Opsec Failure Gives Strong Indication of North Korean Attacks Against Banks
On Jan. 18, someone began infiltrating a server in Europe from afar. The person began testing the server as a possible stage for launching hacking attacks.
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As is customary, the person initially used VPNs to connect to the server. One VPN connection came from France, another from South Korea. But then something strange happened: a North Korean IP address connected.
North Korea has long been suspected as being behind the Lazarus group, the nickname given attackers that stole $81 million from the U.S. Federal Reserve account of Bangladesh’s Central Bank. The Wall Street Journal reports that the U.S. is reportedly building a case that pins the theft on North Korea (see Report: DOJ Sees Bangladesh Heist Tie to North Korea).
Lazarus conducted devastating cyberattacks against South Korea in 2013, disrupting its banking system, as well as breaching and then destroying the networks of Sony Pictures Entertainment in late 2014 (see ISMG’s Guide to the Sony Breach).
Linking Lazarus to North Korea has proved elusive, and evidence has been mostly circumstantial. But in its latest research, Kaspersky Lab has turned up the strongest link yet to the isolated nation. The research was unveiled on April 4 at its annual security summit, which is being held this year in St. Maarten.
Kaspersky says it gained insight into Lazarus by working with banks in two countries that were attacked earlier this year. The investigation revealed a major operational security failure and deep insight into how Lazarus exploits victims.
A subgroup within Lazarus, which Kaspersky calls Bluenoroff, runs meticulous hacking operations against banks, as well as less conventional targets, such as traders and casinos, the research firm claims.
Those attacks are often aimed at SWIFT, the messaging system that is used by financial institutions for international wire transfers. The attacks haven’t been enabled by software vulnerabilities in the SWIFT software, but rather a combination of deep penetration into banks’ networks and account compromises, Kaspersky says.
Bluenoroff is a patient stalker: In one attack against an institution in southeast Asia, it was inside the organization for seven months, Kaspersky says. That institution happened to be breached at the same time as the Bangladesh heist.
The malware used in that incident was compiled and deployed shortly before an attack. The hackers operated only when no one was working at the institution or on weekends. Malware installers were password-protected. That’s not a new technique, but one that’s in the realm of more advanced attackers, Kaspersky says.
“Lazarus knows the value of quality code, which is why we normally see rudimentary backdoors being pushed during the first stage of infection,” Kaspersky says. “Burning those doesn’t impact the group too much. However, if the first stage backdoor reports an interesting infection, they start deploying more advanced code, carefully protecting it from accidental detection on disk.”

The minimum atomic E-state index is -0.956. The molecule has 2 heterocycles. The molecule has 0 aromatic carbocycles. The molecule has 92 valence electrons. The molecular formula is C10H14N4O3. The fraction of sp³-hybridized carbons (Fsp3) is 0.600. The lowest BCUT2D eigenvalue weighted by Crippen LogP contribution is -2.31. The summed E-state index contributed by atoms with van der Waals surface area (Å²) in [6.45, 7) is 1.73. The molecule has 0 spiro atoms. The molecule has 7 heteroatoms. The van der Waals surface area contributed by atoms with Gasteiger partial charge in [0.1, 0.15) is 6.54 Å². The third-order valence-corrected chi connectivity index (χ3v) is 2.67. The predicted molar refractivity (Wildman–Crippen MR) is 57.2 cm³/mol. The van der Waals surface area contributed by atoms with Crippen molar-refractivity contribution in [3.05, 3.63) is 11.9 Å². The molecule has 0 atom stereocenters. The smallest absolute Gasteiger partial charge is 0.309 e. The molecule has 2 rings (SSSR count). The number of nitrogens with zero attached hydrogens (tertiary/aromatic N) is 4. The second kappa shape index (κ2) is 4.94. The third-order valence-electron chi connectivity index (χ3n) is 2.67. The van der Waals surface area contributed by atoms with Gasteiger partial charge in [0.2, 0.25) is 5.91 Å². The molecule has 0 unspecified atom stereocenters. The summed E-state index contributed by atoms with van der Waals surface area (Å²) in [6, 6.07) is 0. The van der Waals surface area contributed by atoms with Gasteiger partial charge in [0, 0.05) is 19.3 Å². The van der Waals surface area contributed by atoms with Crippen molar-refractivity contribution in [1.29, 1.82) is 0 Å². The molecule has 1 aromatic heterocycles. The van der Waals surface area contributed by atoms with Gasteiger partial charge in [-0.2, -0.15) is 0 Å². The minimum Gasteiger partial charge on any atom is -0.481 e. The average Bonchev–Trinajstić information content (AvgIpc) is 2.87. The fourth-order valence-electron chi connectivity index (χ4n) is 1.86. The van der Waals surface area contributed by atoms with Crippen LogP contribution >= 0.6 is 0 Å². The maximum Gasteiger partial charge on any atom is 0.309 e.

Even with Bluenoroff’s careful methods of operation, however, Kaspersky says it made a mistake.
Hackers usually use other networks of compromised computers to launch attacks, fudging their real IP addresses. It’s also what in part makes attribution inconclusive.
That’s why the discovery of a North Korean IP address in a log of a command-and-control server used by Lazarus is so interesting. North Korea has a very small IP address space that is actively used: just 1,024 IP addresses, run by a single provider, Star Joint Venture. Internet access is strictly controlled in the country.
If the hacker realized a real IP address had been revealed, the information surely would have been immediately scrubbed from server logs. But why it remained may be the result of another problem. Kaspersky says the server had cryptocurrency software installed that mines a virtual currency called Monero.
“The software so intensely consumed system resources that the system became unresponsive and froze,” Kaspersky says. “This could be the reason why it was not properly cleaned, and the server logs were preserved.”
Same Mistake, Different Target
After Sony Pictures was attacked, within a month the U.S. blamed North Korea. The conclusion was met with much skepticism because the agency did not release technical evidence.
But in January 2015, FBI Director James Comey revealed more at a cybersecurity conference at Fordham Law School. He said the North Koreans usually used proxy servers for their attacks. But in some instances, they were “sloppy,” he noted (see FBI Attributes Sony Hack to North Korea).
“Several times, either because they forgot or because of a technical problem, they connected directly and we could see that the IPs they were using … were exclusively used by the North Koreans,” Comey said, according to Wired magazine. “They shut it off very quickly once they saw the mistake. But not before we saw where it was coming from.”
Of course, it doesn’t discount the possibility of a so-called “false flag” attack, where technical indicators are faked to point suspicion in another direction. But Kaspersky’s find is nonetheless significant, even if only deepens the mystery behind the SWIFT attacks.